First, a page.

I recently stumbled on a song with the questionable grammar ‘the way I are’. (Any resemblance to ‘the way we were’ in my last post is purely coincidental.) If this is part of any recognised variety of English, I haven’t encountered it before. In searching for more information, I found another song with the same grammar, and those two appear to be the only occurrences on the internet, so I must conclude that it’s not part of any recognised variety of English which has ever been posted on the internet. The first few pages of search results were references to one or other of these songs, then came ‘about 897,000,000′ results of one, two, three or all of those words in some combination or order.

One writer wrote ”Cause I like you just the way you are … Can you handle me the way I are?’, the other ‘Don’t matter who you are, just love me the way I are’. This is not a ‘mistake’, because both writers chose to do it, and I’m sure they’re aware that it’s ‘wrong’. For every other verb in English than be, you and I are followed the same verb form: ”Cause I like you just the way you eat … Can you handle me the way I eat?’ or ‘Don’t matter who you eat, just love me the way I eat‘. (Sorry, I’ve still got eating pizzas on my mind from two posts ago. (There are increasingly risqué and indeed outright rude alternative verbs.))

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Memory v Memories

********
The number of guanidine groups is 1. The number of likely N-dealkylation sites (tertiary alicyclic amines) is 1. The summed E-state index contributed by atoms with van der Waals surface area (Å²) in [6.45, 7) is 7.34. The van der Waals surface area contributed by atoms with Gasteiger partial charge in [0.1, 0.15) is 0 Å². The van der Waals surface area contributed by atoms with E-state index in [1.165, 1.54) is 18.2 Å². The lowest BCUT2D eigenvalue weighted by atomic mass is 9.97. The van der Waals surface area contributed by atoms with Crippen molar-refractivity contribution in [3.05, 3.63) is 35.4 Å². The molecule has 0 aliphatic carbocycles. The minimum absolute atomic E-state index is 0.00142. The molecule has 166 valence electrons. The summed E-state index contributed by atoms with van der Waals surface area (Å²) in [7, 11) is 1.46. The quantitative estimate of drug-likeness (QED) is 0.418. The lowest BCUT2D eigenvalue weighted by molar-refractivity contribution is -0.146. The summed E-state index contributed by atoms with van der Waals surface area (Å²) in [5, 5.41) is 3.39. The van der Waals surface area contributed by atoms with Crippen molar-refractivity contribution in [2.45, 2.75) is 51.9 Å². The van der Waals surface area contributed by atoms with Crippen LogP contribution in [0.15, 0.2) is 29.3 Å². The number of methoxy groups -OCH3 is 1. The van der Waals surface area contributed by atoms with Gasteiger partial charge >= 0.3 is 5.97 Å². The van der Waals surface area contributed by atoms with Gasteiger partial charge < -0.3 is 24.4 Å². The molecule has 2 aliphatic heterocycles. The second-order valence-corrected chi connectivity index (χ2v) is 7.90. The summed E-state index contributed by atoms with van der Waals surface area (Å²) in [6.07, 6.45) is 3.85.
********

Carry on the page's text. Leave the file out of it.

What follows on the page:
A few weeks ago, one topic was memory and forgetting. I decided to play the song Memories, quickly searched, and got the song Memory.

Memories isn’t a song – at least, it might be another song, but it’s not the one I was searching for. The one I was searching for is The way we were, and the first word is ‘Memories’ (or ‘Mem’ries’). The words ‘the way we were’ occur at the end of the first, second and last verses.

The song I got is Memory, and the first word is ‘Midnight’, but no-one would ever think of searching for it that way (or at least I wouldn’t). The word ‘memory’ occurs at the beginning of the second verse, and is also tucked away in the last line of the second verse and the second last line of the last verse.

memory (uncountable) refers to the general ability to remember. a memory (countable singular) refers to one thing remembered. I can have a bad memory in general, but a good memory of a particular person, thing, place or time (and vice versa). memories (countable plural) are simply more of those. In terms of computers, we only use memory. Computers don’t have memories – yet. (Replicants, on the other hand …) Continue reading